The Conference on Public Libraries and Access to Justice took place Jan. 11-12 in Austin, Texas, and was hosted by the Self-Represented Litigation Network in cooperation with the Legal Services Corp. The Self-Represented Litigation Network is hosted by the National Center for State Courts. The Bill & Melinda Gates Foundation funded the conference.
"The conference was a great start toward improving access to justice through libraries," Frazier said. "By bringing together public librarians and members of the legal aid community, the conference opened a door of communication between groups that might not think to work together. This communication will benefit everyone by resulting in us better serving self-represented litigants. The number of individuals acting as their own legal counsel in Kentucky has increased and will continue to grow."
During the conference, the teams learned about a broad range of customer-friendly legal resources available in print and online that have been developed by courts, bar associations, law libraries and legal aid programs that support people who do not have access to legal aid or counsel. Participants learned how to access the resources, assist in getting libraries and legal agencies to share them and take part in enhancing and customizing the resources.
The conference was a unique opportunity for participants to meet with public librarians and legal and court experts to discuss strategies for integrating access to legal information into their programs. This included how to best locate content and tools, talk about the content with library patrons, work with content partners to ensure that needed content is developed, share what they learned statewide and use successful programs to advocate for the importance of public libraries as gateways to government institutions.
"Public libraries are critical access points to government institutions," according to the Self-Represented Litigation Network. "As times get tougher, it becomes more and more important that people have libraries where they can find out how to protect their rights and navigate the complexities of our society."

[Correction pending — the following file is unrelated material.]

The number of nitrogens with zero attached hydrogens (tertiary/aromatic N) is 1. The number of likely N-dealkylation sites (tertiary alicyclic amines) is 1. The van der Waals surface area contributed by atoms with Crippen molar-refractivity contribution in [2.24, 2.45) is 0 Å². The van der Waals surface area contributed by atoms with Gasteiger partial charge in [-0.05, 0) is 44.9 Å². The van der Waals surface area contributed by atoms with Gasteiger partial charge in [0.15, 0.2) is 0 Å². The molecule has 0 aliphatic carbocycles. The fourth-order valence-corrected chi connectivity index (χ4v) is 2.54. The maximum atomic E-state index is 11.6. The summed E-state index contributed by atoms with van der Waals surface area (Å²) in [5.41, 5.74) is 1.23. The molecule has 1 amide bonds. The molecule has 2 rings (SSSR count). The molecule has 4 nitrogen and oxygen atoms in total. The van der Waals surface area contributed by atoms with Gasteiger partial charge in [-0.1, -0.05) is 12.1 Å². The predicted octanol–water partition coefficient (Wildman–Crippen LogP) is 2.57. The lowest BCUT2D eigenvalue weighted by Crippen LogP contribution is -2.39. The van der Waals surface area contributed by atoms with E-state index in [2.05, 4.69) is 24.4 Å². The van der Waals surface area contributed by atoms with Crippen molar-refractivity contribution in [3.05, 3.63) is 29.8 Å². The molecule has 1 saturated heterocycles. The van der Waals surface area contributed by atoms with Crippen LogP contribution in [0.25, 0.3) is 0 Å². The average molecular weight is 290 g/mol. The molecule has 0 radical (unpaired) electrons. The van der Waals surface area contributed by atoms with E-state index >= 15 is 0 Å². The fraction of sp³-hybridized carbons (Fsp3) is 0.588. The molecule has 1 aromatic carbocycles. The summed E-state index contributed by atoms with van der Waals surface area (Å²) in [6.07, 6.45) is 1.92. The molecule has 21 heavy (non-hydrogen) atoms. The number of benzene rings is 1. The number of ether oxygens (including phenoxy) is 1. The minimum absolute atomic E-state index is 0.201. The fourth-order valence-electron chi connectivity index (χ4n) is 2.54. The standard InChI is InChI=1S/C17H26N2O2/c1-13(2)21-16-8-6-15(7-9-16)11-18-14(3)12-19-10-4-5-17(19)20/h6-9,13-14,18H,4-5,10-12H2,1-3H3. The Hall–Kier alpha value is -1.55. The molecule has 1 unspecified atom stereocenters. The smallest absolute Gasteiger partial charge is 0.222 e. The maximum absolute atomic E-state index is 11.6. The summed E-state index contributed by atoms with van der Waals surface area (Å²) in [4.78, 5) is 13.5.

In addition to the Kentucky team, teams selected to attend the conference were from California, Florida, Illinois, Massachusetts, Maryland, Maine, Michigan, Minnesota, New Hampshire, New Jersey, New York, New Mexico, Pennsylvania and Tennessee.
As head of the State Law Library of Kentucky, Frazier oversees an operation that provides research and reference assistance to the Kentucky Court of Justice and houses the central collection of legal research materials for state government.
Frazier has served as the state law librarian since September 2006. She joined the state law library as its legal counsel in March 2003 and served as the assistant state law librarian from April 2005 until she was named the state law librarian. She practiced law in Louisville for a year and a half before coming to the State Law Library. She earned her juris doctor from the University of Louisville Louis D. Brandeis School of Law in 2001 and received her master's degree in Library and Information Science from the University of Kentucky in 2007. Frazier earned her bachelor's degree in history from Northern Kentucky University.
We are having a bar night this Friday, Febrary 5th at the Tequila Factory to raise money for Haiti Earthquake Relief
WHAT: Haiti Earthquake Relief Fundraiser at The Tequila Factory
WHEN: Friday, Feb. 5th from 10:30 pm- 4 am
WHERE: Tequila Factory- located at 917 Baxter Avenue, in the same block as Molly Malones and other Baxter Ave/Bardstown Rd. Bars
There is a $5.00 cover, which goes directly to the Haiti Earthquake Relief efforts lead by the Clinton Bush Haiti Fund! Also...if you stop by the Tequila Factory for dinner from 8 - 10 PM, 10% of your bill will be donated to the fundraiser!
For information about the Clinton Bush Haiti Fund.
Please come join us for a night out on the town, whether you are just finishing block exams, rotations or just want to come out for a fun time that benefits a good cause!
For more information, please contact Meg Stewart.
The Tequila Factory will donate 10% of proceeds from dinner to this cause. Come out to celebrate the end of rotations/tests, or just come hang out while also supporting a great cause!
Mr. Nguyen's project while here is" Harmonization of Law for Economic Development in Vietnam & Impacts for the Vietnam-United States Bilateral Trade Agreement Toward this Process". The project is focused on the major efforts & experiences of Vietnam in harmonizing national laws and regulations for the attainment of its development goals during the 1991-2001 period, the impacts of the UN-Vietnam BRA toward the legislative reform process for 2001-2007, and their indications toward future US-Vietnam trade relations.